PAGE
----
To let people view or contribute to your notes in a meeting, all you have to do is share your notes with your friends or coworkers using SkyDrive or SharePoint. Just open a SkyDrive or SharePoint notebook in OneNote and click File, then Share, then choose Invite People, and follow the on-screen instructions to email your meeting attendees a link to the notebook so they can open it and start reading or editing.

Point out important ideas to your audience

Want to draw people’s attention to a particular part of your notes? OneNote’s Use Pen as Pointer feature lets you emphasize a specific point without carrying a laser pointer around. To use it, click Draw, then expand the pen gallery by clicking the downward-pointing arrow in the bottom right corner of the gallery. Now, click Pen Mode, then choose Use Pen as Pointer. (If you find yourself using this feature frequently, right-click Use Pen as Pointer and choose Add to Quick Access Toolbar to pin the command to the top of your OneNote window). When you enable Use Pen as Pointer, you can use your mouse, touchscreen, or your tablet’s pen to draw on the screen to attract your audience’s attention–and anything you draw will disappear after a couple of seconds, so you won’t permanently mess up your notes.

Figure 4: Above, the command to use your pen as a pointer to make temporary annotations on your notes. 

Figure 5: At left, the Use Pen as Pointer feature lets you scribble on your notes to draw attention to certain information, kind of like a virtual laser pointer. Your scribbles will automatically disappear after a few seconds (as shown at right), so your notes won’t get messed up.

Navigating through your notes quickly and easily

Splitting your notes across multiple pages can help you present them in a cleaner, more focused fashion. OneNote makes it easy to switch between consecutive pages using keyboard shortcuts; just press Ctrl + Page Up or Ctrl + Page Down to navigate to the previous or next pages in the current section.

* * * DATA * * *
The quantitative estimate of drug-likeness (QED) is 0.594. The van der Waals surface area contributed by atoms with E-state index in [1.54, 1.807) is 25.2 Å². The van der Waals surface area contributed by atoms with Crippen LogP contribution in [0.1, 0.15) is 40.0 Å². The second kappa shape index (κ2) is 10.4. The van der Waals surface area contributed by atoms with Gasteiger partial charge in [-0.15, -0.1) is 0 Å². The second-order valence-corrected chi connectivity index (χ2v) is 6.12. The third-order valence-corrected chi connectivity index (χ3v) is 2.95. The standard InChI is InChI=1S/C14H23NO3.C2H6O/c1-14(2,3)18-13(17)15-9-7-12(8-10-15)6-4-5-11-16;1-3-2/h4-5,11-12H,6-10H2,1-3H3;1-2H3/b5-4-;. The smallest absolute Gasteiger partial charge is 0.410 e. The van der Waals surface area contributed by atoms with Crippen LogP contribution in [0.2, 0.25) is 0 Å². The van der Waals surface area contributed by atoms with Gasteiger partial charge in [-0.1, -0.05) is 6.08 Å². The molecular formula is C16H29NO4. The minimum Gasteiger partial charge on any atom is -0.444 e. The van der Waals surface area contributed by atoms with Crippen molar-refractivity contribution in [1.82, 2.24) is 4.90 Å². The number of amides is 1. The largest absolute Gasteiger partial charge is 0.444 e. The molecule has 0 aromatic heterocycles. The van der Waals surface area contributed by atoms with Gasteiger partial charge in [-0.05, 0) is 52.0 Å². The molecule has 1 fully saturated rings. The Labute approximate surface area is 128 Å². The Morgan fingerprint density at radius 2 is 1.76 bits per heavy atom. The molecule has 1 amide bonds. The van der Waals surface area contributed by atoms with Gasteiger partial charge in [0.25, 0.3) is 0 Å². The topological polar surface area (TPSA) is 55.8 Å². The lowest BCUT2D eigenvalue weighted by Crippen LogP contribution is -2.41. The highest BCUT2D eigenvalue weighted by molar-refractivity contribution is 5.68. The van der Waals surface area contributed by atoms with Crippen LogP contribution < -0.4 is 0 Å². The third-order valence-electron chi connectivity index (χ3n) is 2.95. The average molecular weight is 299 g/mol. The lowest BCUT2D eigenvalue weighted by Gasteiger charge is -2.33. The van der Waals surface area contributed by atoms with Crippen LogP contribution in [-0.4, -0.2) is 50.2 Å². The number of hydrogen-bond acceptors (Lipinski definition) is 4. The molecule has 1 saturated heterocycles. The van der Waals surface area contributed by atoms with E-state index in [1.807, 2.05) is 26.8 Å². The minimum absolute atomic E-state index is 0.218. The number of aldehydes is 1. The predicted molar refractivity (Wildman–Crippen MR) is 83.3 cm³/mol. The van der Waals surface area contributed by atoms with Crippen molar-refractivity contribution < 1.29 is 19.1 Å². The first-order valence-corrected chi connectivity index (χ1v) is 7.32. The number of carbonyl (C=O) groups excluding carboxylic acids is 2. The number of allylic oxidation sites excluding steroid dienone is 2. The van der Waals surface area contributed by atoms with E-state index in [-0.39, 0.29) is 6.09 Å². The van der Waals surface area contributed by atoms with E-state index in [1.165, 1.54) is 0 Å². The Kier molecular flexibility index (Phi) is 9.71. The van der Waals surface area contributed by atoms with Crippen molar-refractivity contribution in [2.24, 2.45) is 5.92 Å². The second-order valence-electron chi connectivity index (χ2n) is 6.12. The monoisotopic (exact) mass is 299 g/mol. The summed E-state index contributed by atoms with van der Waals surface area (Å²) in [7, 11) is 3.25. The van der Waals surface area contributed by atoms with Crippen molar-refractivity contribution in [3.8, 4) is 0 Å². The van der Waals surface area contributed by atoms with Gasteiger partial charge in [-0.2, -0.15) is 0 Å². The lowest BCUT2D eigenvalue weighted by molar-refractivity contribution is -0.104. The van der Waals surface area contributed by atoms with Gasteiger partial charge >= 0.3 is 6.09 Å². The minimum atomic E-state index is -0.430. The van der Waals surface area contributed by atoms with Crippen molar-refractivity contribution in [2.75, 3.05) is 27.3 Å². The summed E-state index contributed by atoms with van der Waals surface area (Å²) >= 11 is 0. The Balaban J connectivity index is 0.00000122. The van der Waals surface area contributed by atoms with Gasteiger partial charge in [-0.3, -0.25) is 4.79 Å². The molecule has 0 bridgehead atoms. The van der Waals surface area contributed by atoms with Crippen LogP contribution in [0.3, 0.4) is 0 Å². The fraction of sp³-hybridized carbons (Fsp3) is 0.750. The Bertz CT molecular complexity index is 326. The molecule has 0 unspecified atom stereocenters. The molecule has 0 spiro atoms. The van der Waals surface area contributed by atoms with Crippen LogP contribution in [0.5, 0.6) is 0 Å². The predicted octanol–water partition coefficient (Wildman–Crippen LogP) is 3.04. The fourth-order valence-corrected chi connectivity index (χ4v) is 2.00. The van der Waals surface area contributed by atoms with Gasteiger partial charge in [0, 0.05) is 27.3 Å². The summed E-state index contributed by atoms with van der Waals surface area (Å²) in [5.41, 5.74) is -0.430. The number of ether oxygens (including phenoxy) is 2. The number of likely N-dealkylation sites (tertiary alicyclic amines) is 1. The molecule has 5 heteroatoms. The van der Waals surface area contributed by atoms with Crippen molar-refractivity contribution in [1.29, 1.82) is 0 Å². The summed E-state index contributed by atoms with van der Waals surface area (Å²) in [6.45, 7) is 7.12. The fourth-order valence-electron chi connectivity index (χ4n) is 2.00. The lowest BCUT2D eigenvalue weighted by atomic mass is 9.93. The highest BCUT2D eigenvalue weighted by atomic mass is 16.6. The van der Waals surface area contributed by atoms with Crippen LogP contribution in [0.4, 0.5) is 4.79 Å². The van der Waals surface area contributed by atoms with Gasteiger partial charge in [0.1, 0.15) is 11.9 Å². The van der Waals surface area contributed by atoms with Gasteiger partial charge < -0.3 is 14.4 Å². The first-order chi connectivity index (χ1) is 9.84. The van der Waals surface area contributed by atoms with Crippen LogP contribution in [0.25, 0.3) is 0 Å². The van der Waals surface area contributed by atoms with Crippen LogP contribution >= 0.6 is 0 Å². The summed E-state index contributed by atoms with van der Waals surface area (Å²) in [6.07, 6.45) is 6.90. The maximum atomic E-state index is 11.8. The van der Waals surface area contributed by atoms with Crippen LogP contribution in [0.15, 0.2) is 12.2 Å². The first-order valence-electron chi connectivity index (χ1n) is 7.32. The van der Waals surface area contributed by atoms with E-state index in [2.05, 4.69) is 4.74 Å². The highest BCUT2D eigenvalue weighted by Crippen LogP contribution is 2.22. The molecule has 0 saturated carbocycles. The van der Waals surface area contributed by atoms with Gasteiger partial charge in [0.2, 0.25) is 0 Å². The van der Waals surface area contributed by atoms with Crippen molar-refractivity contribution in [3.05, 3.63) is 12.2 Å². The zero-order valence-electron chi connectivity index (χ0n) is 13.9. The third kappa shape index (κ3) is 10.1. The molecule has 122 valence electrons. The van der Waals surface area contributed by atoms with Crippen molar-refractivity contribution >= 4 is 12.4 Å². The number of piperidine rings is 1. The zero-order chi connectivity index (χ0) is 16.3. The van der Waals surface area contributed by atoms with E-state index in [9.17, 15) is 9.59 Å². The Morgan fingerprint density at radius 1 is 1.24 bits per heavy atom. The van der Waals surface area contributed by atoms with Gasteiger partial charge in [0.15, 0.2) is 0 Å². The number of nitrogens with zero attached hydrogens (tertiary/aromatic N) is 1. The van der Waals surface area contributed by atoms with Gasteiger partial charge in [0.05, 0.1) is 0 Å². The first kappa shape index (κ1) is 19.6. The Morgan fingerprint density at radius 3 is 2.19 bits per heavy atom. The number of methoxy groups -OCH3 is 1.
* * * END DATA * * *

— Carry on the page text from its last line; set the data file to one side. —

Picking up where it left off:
Want to take organization to the next level? Create a table of contents pointing to the different pages you want to present. To add a link to your table of contents, type the text you want to use to describe it–for example, “Ideas for Physics Project”–then select that text, right-click the text, and choose Link. This opens the Link dialog, where you can choose the page you want to link to (in this example, the page containing your physics project ideas). Then, when you’re ready to discuss that topic in your meeting, just click your hyperlink and OneNote will open the page you selected!

Tell us what you think

Now that you know about some of OneNote 2013’s great features for presenting and collaborating on notes, try them out in your next meeting. We hope you’ll agree that OneNote is an excellent tool for meetings. Of course, we’re always looking for ways to improve OneNote for our customers–so if you have a suggestion for something we can do to make OneNote more useful in meetings, please let us know in the comments below!

Omeed Chandra